- Health Care Proxy: Once children turn 18, parents generally are not allowed access to their adult children’s medical records and cannot make medical decisions for their adult children. An adult child can give their parents this authority by executing a Health Care Proxy which includes a HIPAA authorization to allow parents to access medical records. The Health Care Proxy allows parents to make medical decisions for their adult child if the child is unable to make his or her own decisions due to a physical or mental impairment and is an especially useful document to have in place during the COVID-19 pandemic.
- Durable Power of Attorney: The Durable Power of Attorney can be effective immediately upon its execution by the adult child and can authorize either or both parents to make financial decisions on behalf of the adult child. The scope of the financial decisions can be broad or narrowly tailored based upon specifics of the adult child’s situation.
- A Durable Power of Attorney can be very useful for adult children who are in college. Parents are often surprised to learn that the Family Educational Rights and Privacy Act (FERPA), prohibits colleges from releasing any information regarding their adult child’s education records once the child turns 18. This document can help with home schooling during the COVID-19 shelter period.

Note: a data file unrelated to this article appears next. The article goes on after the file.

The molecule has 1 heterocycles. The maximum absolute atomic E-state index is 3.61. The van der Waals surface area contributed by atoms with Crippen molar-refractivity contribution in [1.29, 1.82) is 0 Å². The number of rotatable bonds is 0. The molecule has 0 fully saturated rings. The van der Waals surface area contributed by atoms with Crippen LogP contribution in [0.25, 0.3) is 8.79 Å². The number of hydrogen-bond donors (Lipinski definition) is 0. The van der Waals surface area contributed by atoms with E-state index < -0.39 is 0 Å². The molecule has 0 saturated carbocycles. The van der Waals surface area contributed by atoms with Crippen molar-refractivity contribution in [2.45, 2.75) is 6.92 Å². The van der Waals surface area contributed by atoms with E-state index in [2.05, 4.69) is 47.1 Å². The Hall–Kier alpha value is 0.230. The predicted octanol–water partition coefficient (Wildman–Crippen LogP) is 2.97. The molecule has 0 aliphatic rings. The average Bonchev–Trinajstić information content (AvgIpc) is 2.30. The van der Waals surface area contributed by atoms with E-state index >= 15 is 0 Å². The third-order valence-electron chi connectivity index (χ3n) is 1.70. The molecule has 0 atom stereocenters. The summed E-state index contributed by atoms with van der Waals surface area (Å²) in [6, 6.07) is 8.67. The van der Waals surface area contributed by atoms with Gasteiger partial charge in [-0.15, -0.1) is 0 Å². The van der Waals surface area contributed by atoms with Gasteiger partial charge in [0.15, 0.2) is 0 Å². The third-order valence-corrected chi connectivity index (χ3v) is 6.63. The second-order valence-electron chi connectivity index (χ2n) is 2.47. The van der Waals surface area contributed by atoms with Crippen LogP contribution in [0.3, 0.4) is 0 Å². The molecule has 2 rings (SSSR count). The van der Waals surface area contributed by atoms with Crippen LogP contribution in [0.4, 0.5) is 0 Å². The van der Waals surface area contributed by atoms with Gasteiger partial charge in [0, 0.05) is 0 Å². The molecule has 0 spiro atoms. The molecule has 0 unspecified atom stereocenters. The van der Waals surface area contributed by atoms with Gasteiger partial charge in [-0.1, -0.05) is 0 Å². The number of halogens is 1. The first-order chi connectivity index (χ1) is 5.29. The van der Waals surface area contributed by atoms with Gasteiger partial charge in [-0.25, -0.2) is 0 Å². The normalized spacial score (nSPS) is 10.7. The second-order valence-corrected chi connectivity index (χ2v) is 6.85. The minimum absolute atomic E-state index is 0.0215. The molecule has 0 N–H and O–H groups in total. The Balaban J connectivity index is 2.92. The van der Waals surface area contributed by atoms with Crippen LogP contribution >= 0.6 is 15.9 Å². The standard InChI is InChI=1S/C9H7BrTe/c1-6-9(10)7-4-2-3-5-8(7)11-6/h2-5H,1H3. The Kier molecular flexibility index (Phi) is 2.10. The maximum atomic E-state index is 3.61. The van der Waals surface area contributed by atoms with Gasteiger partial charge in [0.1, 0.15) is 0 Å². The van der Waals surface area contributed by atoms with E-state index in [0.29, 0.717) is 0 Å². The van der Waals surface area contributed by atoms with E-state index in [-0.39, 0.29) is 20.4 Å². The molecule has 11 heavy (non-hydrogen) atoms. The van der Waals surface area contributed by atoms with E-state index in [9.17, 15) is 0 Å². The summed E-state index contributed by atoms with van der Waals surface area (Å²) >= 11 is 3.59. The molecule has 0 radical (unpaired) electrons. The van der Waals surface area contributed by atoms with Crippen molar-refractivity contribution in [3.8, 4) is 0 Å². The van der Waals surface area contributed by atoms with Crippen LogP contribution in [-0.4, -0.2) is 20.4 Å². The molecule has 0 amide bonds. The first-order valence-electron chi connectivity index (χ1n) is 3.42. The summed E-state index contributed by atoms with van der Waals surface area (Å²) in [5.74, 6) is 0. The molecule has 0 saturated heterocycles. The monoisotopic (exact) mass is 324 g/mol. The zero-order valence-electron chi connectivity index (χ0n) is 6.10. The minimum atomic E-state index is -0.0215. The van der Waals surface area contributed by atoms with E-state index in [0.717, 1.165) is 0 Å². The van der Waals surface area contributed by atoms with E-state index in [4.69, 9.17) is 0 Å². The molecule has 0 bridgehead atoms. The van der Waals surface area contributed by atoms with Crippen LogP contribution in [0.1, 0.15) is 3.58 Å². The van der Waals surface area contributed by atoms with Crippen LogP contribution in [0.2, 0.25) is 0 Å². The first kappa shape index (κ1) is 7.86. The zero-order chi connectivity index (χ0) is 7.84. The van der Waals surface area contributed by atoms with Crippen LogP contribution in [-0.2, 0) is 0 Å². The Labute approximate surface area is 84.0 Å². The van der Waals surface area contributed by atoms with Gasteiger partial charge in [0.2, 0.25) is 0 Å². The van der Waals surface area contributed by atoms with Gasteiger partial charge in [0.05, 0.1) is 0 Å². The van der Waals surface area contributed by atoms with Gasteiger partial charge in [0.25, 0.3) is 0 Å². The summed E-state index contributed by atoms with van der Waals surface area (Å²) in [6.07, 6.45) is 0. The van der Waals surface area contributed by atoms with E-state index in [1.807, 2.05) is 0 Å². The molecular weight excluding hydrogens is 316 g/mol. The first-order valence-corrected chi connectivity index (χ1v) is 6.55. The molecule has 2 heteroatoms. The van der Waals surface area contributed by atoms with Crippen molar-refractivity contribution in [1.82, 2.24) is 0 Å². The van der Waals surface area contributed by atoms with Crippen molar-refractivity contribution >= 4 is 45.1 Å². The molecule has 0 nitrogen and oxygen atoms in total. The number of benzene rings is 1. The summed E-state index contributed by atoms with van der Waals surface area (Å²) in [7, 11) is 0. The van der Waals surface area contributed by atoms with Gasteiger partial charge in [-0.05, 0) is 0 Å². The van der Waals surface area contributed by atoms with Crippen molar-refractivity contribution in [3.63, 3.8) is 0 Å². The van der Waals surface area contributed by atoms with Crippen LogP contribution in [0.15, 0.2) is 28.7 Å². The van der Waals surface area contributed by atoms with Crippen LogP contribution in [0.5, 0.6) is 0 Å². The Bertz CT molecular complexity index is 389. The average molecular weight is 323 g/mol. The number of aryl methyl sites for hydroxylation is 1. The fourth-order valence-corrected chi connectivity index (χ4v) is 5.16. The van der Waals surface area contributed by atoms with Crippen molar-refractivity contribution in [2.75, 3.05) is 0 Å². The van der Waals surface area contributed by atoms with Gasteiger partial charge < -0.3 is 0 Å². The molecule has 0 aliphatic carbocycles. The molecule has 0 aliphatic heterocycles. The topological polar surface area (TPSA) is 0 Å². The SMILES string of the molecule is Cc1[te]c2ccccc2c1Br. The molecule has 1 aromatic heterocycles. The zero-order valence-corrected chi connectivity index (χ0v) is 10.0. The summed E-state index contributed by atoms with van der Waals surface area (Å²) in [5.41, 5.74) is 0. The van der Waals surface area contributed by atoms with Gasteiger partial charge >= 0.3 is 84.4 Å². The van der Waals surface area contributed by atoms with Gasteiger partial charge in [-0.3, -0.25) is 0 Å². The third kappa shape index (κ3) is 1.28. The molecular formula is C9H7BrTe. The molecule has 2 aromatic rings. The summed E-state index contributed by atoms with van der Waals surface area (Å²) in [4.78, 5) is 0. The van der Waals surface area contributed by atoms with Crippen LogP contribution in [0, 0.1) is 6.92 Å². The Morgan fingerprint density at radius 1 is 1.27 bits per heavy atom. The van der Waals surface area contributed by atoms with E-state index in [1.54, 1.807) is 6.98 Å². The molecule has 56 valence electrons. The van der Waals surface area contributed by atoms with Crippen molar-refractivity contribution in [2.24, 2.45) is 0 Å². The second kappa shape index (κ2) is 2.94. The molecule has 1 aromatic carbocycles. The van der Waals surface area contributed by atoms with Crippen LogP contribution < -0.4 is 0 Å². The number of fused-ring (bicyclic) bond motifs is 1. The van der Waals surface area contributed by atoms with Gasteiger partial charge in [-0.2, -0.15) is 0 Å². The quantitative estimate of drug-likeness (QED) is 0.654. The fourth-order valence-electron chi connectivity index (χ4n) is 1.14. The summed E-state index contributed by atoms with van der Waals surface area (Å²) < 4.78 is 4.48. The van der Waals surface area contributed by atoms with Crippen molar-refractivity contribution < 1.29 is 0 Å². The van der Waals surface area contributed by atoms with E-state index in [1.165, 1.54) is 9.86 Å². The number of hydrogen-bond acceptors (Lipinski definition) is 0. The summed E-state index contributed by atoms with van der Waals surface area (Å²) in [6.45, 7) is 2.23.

- A Durable Power of Attorney can include language which authorizes parents to access their adult child’s education records under FERPA. When adult children are struggling in college due to mental health or substance abuse issues, we have had clients use the FERPA language in their adult child’s Durable Power of Attorney to work with their adult child’s college to convert a failing grade to an incomplete to allow a child to retake the course when they are mentally or physically able.
- An Incentive Trust: Parents can use “incentive” Trusts to encourage their adult children to make mature decisions and rewards them for good behavior. The Trust is a written document which names a Trustee, who is responsible for carrying out the terms of the trust. The terms of the Trust would contain the “incentive terms,” which would instruct the Trustee to distribute specific sums of money or gift cards and merchandise credits to the adult child when the adult child performs certain positive and/or mature actions.
- Although one or both parents can serve as Trustee of the incentive Trust, it is often advisable for another family member (such as an aunt or uncle) or a trusted advisor (such as a lawyer) to serve as Trustee to prevent any friction or additional strain upon the relationship between adult children and their parents. Our Private Client Group attorneys often serve as Trustee of clients’ incentive Trusts, and we are well-versed in negotiating this challenging role.
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